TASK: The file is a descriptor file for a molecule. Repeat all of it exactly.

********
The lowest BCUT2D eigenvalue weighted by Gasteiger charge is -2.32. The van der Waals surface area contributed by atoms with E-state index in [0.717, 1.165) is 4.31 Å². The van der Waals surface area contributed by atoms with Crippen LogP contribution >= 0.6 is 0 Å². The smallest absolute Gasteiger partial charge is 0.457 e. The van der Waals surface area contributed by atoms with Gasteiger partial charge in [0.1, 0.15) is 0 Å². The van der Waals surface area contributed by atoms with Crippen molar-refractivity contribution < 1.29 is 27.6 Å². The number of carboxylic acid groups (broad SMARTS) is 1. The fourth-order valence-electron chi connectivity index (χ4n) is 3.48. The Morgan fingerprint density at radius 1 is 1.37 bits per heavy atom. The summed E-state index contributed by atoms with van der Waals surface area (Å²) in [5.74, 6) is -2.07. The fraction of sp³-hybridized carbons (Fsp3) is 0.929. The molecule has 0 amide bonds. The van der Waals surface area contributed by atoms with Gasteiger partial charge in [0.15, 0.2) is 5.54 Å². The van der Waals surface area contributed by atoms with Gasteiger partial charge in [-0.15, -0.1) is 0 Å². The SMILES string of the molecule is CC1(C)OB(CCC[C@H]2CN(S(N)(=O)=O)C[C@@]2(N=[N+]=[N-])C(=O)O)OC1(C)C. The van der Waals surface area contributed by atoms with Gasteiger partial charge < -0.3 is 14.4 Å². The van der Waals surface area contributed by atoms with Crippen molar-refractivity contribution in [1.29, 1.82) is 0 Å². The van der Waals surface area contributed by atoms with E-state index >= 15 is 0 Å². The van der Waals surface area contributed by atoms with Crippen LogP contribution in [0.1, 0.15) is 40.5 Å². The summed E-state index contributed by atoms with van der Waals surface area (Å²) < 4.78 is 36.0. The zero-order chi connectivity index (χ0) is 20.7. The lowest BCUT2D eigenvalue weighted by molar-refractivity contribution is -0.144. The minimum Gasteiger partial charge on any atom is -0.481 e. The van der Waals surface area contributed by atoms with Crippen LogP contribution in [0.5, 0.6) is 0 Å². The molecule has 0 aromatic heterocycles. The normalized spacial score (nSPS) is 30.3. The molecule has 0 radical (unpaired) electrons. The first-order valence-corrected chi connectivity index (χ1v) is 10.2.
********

The lowest BCUT2D eigenvalue weighted by Gasteiger charge is -2.32. The van der Waals surface area contributed by atoms with E-state index in [0.717, 1.165) is 4.31 Å². The van der Waals surface area contributed by atoms with Crippen LogP contribution >= 0.6 is 0 Å². The smallest absolute Gasteiger partial charge is 0.457 e. The van der Waals surface area contributed by atoms with Gasteiger partial charge in [0.1, 0.15) is 0 Å². The van der Waals surface area contributed by atoms with Crippen molar-refractivity contribution < 1.29 is 27.6 Å². The number of carboxylic acid groups (broad SMARTS) is 1. The fourth-order valence-electron chi connectivity index (χ4n) is 3.48. The Morgan fingerprint density at radius 1 is 1.37 bits per heavy atom. The summed E-state index contributed by atoms with van der Waals surface area (Å²) in [5.74, 6) is -2.07. The fraction of sp³-hybridized carbons (Fsp3) is 0.929. The molecule has 0 amide bonds. The van der Waals surface area contributed by atoms with Gasteiger partial charge in [0.15, 0.2) is 5.54 Å². The van der Waals surface area contributed by atoms with Gasteiger partial charge in [-0.15, -0.1) is 0 Å². The SMILES string of the molecule is CC1(C)OB(CCC[C@H]2CN(S(N)(=O)=O)C[C@@]2(N=[N+]=[N-])C(=O)O)OC1(C)C. The van der Waals surface area contributed by atoms with Gasteiger partial charge < -0.3 is 14.4 Å². The van der Waals surface area contributed by atoms with Crippen molar-refractivity contribution in [1.29, 1.82) is 0 Å². The van der Waals surface area contributed by atoms with E-state index >= 15 is 0 Å². The van der Waals surface area contributed by atoms with Crippen LogP contribution in [0.1, 0.15) is 40.5 Å². The summed E-state index contributed by atoms with van der Waals surface area (Å²) < 4.78 is 36.0. The zero-order chi connectivity index (χ0) is 20.7. The lowest BCUT2D eigenvalue weighted by molar-refractivity contribution is -0.144. The minimum Gasteiger partial charge on any atom is -0.481 e. The van der Waals surface area contributed by atoms with Crippen LogP contribution in [0.5, 0.6) is 0 Å². The molecule has 0 aromatic heterocycles. The normalized spacial score (nSPS) is 30.3. The molecule has 0 radical (unpaired) electrons. The first-order valence-corrected chi connectivity index (χ1v) is 10.2.